Guest Author: Jan Hill
Photo Credit: http://mrg.bz/L74uGu
Direct mail marketing need not be expensive or complicated. According to Forbes, a simple letter can be extremely powerful, all by itself. Whether you are planning to send a physical letter or an email, the elements of a successful sales letter stay the same.
When Letters Are Your Best Bet
There are times when a sales letter is most effective. One is when you notice that certain customers have stopped being your customers. A simple “We miss you and want you back” letter can encourage them to come back to you where an email may not have the same personal feeling and individualized effect. Conversely, an email can be scheduled to arrive in your customer’s inbox at a time that can maximize its effectiveness, so your approach will depend on your product or service and campaign goals.
According to Deliver magazine, if you’ve got a story to tell and it is going to take more than a few words, a sales letter is the way to go, especially if your product or service is costly — big purchases require more persuasion than small ones. Reply cards, coupons, a bulky item (to encourage that the mailer get opened), and customer testimonials can and should accompany your letter to increase its effectiveness.
Emailed sales letters are best when timing is crucial. For example, if you sell food products it might make sense to send an email around 3pm, when your target audience may be experiencing post-lunch low blood sugar and snacking might be front and center in their mind. Or, you might want to target customers in advance of a known event, like sending a sales email about stocking up on cyclist clothing before the largest bike ride of the year. Email sales letters pair nicely with online storefronts and impulse purchasing.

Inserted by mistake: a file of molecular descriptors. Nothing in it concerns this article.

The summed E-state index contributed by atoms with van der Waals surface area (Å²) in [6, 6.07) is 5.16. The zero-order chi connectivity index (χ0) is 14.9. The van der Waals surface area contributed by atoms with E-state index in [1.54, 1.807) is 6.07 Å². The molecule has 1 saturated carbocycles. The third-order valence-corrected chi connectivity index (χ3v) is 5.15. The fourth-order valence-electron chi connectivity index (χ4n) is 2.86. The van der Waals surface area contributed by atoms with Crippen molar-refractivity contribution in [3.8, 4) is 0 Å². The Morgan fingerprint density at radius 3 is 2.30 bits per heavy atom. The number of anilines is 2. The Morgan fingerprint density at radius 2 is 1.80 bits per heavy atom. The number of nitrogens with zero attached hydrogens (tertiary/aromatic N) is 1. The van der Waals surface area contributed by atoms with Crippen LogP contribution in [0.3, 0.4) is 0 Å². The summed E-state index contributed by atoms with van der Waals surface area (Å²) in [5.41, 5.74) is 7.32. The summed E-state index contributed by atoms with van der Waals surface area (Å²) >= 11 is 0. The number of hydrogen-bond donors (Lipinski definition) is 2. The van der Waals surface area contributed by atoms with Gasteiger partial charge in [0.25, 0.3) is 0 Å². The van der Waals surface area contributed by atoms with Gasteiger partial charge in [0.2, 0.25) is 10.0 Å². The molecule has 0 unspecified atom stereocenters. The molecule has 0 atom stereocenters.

Introducing a new business? You need a letter to engage your target in your story. You can also share updates about your products or services and offer discounts with a well-crafted sales letter.
How to Write a Winning Letter for Direct Marketing Success
Tony Attwood of Hamilton House Mailings offers some tips for writing effective sales letters. First of all, there’s the headline. It should be powerful, get the reader’s attention, and be placed about one-fourth of the way down the page, where the eyes naturally fall.
Make sure your sales letter follows good design practices and has a positive visual impact. There are many sales letter templates available that will incorporate your company logo, branding, and colors to give the document your personal touch.
A sales letter should be easy to read, using short paragraphs of two or three sentences each, including lots of white space at the margins and between paragraphs. It should always be written to an individual, not a group, and have a tone meant to engage your readers in a conversation. It should sound like you do, casual and informal, not stiff, stilted, and filled with bizspeak.
Sales letters need to have staying power, according to Microsoft Business Hub. You need to make your letter memorable and encourage the reader to tuck it away for future reference. You can quickly build trust by placing an endorsement from a former client or associate at the top of your letter to quickly create interest.
Because many readers are skimmers, the first few words of each paragraph need to draw the reader in by addressing problems and offering a solution — “One argument might be…,” or, “The best way to solve this problem is…,” or “Potential benefits are…”
Don’t Forget Your Conclusion
Hopefully your letter has done the job of convincing your readers that they need your product or service. Now you need a good, persuasive closing, and a strong call to action, telling the readers what they should do next — call or email you, or say that you’ll get in touch with them. Then make sure you follow up by doing what you said you’d do.
A call to action should clearly state what you want your readers to do; make the action easy by including order blanks, postcards, or postage-paid envelopes. If it’s an email letter, make sure to include appropriate links to more information or contact forms. Provide a date by which you want the contact to respond; and give them a benefit to stimulate action. This benefit, sometimes referred to as a “clincher,” appears appropriately at the end of your sales letter. It serves to motivate your readers and emphasizes how your product or service will benefit them.
Jan Hill is a freelance journalist who writes for VistaprintDeals.com, the official source for Vistaprint coupons for small businesses across the globe. Jan has covered marketing topics for many newspapers, magazines and business sites over the last 10 years.